Hydrogen metabolism in Synechocystis sp. PCC 6803: insight into the light-dependent and light-independent hydrogenase activities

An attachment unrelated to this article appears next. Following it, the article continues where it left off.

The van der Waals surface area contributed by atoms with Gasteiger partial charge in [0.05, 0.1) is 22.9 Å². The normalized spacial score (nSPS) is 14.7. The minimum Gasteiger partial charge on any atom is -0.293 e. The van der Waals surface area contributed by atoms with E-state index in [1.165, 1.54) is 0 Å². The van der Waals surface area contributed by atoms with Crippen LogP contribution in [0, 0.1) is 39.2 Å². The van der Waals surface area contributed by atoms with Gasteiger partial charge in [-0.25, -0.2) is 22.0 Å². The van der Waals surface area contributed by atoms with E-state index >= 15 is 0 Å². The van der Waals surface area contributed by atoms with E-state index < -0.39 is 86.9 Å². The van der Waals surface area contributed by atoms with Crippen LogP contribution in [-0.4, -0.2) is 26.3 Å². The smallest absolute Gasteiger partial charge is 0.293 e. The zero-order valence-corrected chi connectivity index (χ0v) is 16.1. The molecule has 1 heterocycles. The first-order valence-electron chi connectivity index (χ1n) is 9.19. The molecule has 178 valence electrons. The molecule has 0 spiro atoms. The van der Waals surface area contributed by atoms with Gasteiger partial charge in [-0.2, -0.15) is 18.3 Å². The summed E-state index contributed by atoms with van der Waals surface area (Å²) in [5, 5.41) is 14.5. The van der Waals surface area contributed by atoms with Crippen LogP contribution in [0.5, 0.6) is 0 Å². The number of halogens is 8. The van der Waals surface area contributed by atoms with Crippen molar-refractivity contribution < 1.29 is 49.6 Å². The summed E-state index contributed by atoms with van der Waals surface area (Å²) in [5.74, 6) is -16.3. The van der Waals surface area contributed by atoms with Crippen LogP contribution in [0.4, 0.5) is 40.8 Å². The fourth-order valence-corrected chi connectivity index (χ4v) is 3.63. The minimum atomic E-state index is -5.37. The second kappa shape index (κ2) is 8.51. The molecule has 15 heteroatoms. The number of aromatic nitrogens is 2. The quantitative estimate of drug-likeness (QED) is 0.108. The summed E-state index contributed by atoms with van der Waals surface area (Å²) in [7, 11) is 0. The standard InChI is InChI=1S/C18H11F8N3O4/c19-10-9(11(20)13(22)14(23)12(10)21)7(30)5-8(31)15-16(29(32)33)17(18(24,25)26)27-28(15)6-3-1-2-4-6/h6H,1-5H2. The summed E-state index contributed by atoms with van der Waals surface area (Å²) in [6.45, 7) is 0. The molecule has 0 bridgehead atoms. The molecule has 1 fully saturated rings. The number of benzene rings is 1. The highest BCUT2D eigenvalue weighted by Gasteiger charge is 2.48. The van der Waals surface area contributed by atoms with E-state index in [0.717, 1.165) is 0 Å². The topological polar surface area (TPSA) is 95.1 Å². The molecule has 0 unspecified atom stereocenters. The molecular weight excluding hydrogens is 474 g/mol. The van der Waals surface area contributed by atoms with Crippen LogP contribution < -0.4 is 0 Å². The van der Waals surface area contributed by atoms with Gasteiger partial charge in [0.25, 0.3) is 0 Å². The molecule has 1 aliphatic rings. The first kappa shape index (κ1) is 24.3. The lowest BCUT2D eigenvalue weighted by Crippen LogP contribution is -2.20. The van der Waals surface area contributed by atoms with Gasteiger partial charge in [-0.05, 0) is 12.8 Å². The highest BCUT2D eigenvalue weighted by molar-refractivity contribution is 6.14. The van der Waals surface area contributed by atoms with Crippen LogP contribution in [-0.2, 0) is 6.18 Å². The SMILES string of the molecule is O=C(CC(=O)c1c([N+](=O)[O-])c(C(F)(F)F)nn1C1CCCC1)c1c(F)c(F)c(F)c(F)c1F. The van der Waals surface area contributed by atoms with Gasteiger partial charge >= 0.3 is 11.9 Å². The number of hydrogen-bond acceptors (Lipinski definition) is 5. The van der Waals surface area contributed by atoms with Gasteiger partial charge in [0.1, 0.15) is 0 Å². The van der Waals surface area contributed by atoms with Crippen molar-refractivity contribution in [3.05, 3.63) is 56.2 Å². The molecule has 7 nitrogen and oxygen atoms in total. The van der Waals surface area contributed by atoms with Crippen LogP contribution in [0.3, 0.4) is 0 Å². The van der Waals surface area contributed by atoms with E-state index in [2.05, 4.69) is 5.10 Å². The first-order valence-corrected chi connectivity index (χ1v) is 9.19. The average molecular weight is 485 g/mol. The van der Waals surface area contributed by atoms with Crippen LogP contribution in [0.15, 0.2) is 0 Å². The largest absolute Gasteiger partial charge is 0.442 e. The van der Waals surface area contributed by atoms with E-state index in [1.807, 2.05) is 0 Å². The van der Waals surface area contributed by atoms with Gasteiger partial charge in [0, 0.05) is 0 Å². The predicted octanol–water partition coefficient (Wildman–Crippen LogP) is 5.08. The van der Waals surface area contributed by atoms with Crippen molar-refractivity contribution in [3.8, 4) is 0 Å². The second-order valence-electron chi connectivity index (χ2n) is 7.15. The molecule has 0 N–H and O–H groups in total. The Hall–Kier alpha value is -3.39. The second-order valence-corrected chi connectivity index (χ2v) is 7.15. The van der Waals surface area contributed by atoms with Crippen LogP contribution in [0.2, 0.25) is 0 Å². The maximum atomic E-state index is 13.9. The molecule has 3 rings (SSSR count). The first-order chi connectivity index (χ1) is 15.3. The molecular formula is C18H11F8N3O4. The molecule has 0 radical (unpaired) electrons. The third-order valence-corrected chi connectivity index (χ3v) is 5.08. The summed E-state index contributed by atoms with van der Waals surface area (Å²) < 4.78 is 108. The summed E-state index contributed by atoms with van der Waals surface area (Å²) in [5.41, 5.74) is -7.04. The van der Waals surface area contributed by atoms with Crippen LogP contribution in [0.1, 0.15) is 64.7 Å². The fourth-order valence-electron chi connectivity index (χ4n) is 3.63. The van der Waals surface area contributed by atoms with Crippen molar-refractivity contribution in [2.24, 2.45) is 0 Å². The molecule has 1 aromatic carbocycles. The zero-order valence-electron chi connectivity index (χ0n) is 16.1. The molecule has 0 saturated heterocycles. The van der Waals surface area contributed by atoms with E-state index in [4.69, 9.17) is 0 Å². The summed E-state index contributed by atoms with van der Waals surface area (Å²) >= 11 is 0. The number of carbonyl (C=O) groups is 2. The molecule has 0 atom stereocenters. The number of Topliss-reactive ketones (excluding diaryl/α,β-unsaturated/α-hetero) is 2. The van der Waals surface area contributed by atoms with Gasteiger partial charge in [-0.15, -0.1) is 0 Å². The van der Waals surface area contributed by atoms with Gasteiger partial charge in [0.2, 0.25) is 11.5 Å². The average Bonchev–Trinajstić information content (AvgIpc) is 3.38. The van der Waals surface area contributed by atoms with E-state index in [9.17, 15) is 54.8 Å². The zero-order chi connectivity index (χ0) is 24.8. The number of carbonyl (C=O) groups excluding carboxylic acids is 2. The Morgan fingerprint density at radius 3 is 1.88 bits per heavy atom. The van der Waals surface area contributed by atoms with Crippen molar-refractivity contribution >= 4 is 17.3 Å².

The unicellular cyanobacterium Synechocystis sp. PCC 6803 contains a NiFe-type bidirectional hydrogenase that is capable of using reducing equivalents to reduce protons and generate H¬2. In order to achieve sustained H2 production using this cyanobacterium many challenges need to be overcome. Reported H2 production from Synechocystis is of low rate and often transient. Results described in this dissertation show that the hydrogenase activity in Synechocystis is quite different during periods of darkness and light. In darkness, the hydrogenase enzyme acts in a truly bidirectional way and a particular H2 concentration is reached that depends upon the amount of biomass involved in H2 production. On the other hand, in the presence of light the enzyme shows only transient H2 production followed by a rapid and constitutive H2 oxidation. H2 oxidation and production were measured from a variety of Synechocystis strains in which components of the photosynthetic or respiratory electron transport chain were either deleted or inhibited. It was shown that the light-induced H2 oxidation is dependent on the activity of cytochrome b6f and photosystem I but not on the activity of photosystem II, indicating a channeling of electrons through cytochrome b6f and photosystem I. Because of the sequence similarities between subunits of NADH dehydrogenase I in E. coli and subunits of hydrogenase in Synechocystis, NADH dehydrogenase I was considered as the most likely candidate to mediate the electron transfer from hydrogenase to the membrane electron carrier plastoquinone, and a three-dimensional homology model with the associated subunits shows that structurally it is possible for the subunits of the two complexes to assemble. Finally, with the aim of improving the rate of H2 production in Synechocystis by using a powerful hydrogenase enzyme, a mutant strain of Synechocystis was created in which the native hydrogenase was replaced with the hydrogenase from Lyngbya aestuarii BL J, a strain with higher capacity for H2 production. H2 production was detected in this Synechocystis mutant strain, but only in the presence of external reductants. Overall, this study emphasizes the importance of redox partners in determining the direction of H2 flux in Synechocystis.